Imperial Fori, walking through art and history
From the Blue Inn, with a nice downhill walk, we can get to the archaeological area of the Imperial Fori. Exiting from via Giosuè Carducci you can easily get to the majestic Piazza della Repubblica and, going though Via Nazionale, you'll reach Piazza Venezia, dominated by the Altare della Patria. Behind it, via dei Fori Imperiali, which takes its name from the adjacent archaeological area.
Rome is a city full of art and history and, giving fuel to your imagination, any visitor can pretend to be in the different historical periods and reconstruct all the stories and events while admiring all the art pieces and sites, that made it earn the title of Eternal City and Open Day Museum. The demonstration of how Rome deserves these nicknames can be had, for example, while walking along via dei Fori Imperiali, that while having on its side the archaeological area, has the Colosseum at its end, one of the most famous and visited monuments in the world, and the magnificent Piazza Venezia. You can see, while visiting the area, the magnificence and majesty of the monumental squares built between 46 BC and 113 AD. These squares have a charm that travels through time and lets anyone who visits them to bathe themselves in the ancient Rome, seeing the very places studied in history books or movies in front of their eyes.
The first to be built was Caesar Forum, wanted by Caesar himself for self-congratulatory reasons, even though he justified his decision saying the the Roman Forum wasn't enough as a political and administrative centre of the city. Its design dates back to 54 BC.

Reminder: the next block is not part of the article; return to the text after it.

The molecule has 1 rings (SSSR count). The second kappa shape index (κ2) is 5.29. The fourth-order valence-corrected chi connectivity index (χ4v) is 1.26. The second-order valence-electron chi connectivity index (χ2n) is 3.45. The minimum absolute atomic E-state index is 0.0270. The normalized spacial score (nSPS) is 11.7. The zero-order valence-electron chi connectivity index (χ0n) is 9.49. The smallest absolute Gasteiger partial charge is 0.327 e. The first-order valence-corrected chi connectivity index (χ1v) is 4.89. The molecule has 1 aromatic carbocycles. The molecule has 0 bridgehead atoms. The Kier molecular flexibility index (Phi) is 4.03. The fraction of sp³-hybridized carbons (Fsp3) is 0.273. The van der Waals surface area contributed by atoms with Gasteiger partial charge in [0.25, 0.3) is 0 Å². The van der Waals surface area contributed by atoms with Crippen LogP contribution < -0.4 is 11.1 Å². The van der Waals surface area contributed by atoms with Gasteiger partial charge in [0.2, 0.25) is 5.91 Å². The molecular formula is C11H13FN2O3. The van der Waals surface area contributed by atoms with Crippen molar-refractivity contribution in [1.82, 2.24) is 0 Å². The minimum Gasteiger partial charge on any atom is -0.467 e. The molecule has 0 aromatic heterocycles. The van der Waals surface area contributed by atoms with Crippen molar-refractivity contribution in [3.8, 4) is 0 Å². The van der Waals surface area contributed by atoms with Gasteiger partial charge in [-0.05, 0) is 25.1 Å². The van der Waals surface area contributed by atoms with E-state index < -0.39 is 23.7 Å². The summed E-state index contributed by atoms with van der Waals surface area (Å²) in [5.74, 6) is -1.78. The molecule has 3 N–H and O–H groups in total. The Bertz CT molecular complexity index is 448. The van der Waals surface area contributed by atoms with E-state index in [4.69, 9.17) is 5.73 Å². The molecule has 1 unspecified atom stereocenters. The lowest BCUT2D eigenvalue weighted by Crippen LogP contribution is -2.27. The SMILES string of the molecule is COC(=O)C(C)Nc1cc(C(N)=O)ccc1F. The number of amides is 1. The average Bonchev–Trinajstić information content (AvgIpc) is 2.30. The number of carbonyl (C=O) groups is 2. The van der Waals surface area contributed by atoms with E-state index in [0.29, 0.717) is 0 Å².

The construction of the Augustus Forum, designed 10 years after Caesar's, was completed in 2 BC and it was built for justice administration reasons. Other than being a huge tribunal, the Forum helped to highlight the persona of prince Augustus linking him, through sculptures of mythological and historical figures (from Aeneas to the gens Giulia), to its Trojan ancestors. Augustus made the Forum the administrative, political and military centre of the Empire, where the Senate took its meetings and, in case of public ceremonies, foreign princes were welcomed.
Temple of Peace
It was built in 70 AD and was commissioned by emperor Vespasian after the repression to the Jews revolt. Differently from Caesar Forum and Augustus', dedicated to justice administration, the Temple of Peace, together with a collection of sculptures, paintings and a literary and scientific library can be regarded as a place dedicated to culture.
Domitian commissioned the building of a square in the free space between the first two Fori and the Temple of Peace, but it was named after its successor Nerva, who inaugurated it in 97 AD, the year following Domitian's death, assassinated in a conspiracy. On the bottom side of the square used to be the Temple of Minerva.
Completing the monumental area of the Imperial Fori, the last and biggest of them all was inaugurated in 112 AD: the Trajan Forum. Inside the big square, other than being used as a tribunal, there were military camps. Today we can still admire the Trajan Column on which all the most significant moments of the two victorious campaigns of the emperor in Dacia (today's Romania) are sculpted in.